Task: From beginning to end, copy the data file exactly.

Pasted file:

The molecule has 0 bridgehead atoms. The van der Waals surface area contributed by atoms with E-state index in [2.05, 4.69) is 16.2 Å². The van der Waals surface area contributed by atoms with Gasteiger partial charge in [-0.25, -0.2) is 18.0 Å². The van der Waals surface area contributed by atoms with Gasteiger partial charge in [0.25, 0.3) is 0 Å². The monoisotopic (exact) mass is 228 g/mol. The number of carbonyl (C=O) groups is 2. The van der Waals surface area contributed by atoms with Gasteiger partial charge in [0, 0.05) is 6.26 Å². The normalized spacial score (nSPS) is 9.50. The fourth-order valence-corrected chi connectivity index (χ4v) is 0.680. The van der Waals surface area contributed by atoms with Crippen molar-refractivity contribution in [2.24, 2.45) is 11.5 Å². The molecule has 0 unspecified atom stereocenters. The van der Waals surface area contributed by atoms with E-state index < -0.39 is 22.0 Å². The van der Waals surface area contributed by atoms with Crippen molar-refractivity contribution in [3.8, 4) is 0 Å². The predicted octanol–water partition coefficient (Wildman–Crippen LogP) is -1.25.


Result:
The molecule has 0 bridgehead atoms. The van der Waals surface area contributed by atoms with E-state index in [2.05, 4.69) is 16.2 Å². The van der Waals surface area contributed by atoms with Gasteiger partial charge in [-0.25, -0.2) is 18.0 Å². The van der Waals surface area contributed by atoms with Gasteiger partial charge in [0.25, 0.3) is 0 Å². The monoisotopic (exact) mass is 228 g/mol. The number of carbonyl (C=O) groups is 2. The van der Waals surface area contributed by atoms with Gasteiger partial charge in [0, 0.05) is 6.26 Å². The normalized spacial score (nSPS) is 9.50. The fourth-order valence-corrected chi connectivity index (χ4v) is 0.680. The van der Waals surface area contributed by atoms with Crippen molar-refractivity contribution in [2.24, 2.45) is 11.5 Å². The molecule has 0 unspecified atom stereocenters. The van der Waals surface area contributed by atoms with E-state index < -0.39 is 22.0 Å². The van der Waals surface area contributed by atoms with Crippen molar-refractivity contribution in [3.8, 4) is 0 Å². The predicted octanol–water partition coefficient (Wildman–Crippen LogP) is -1.25.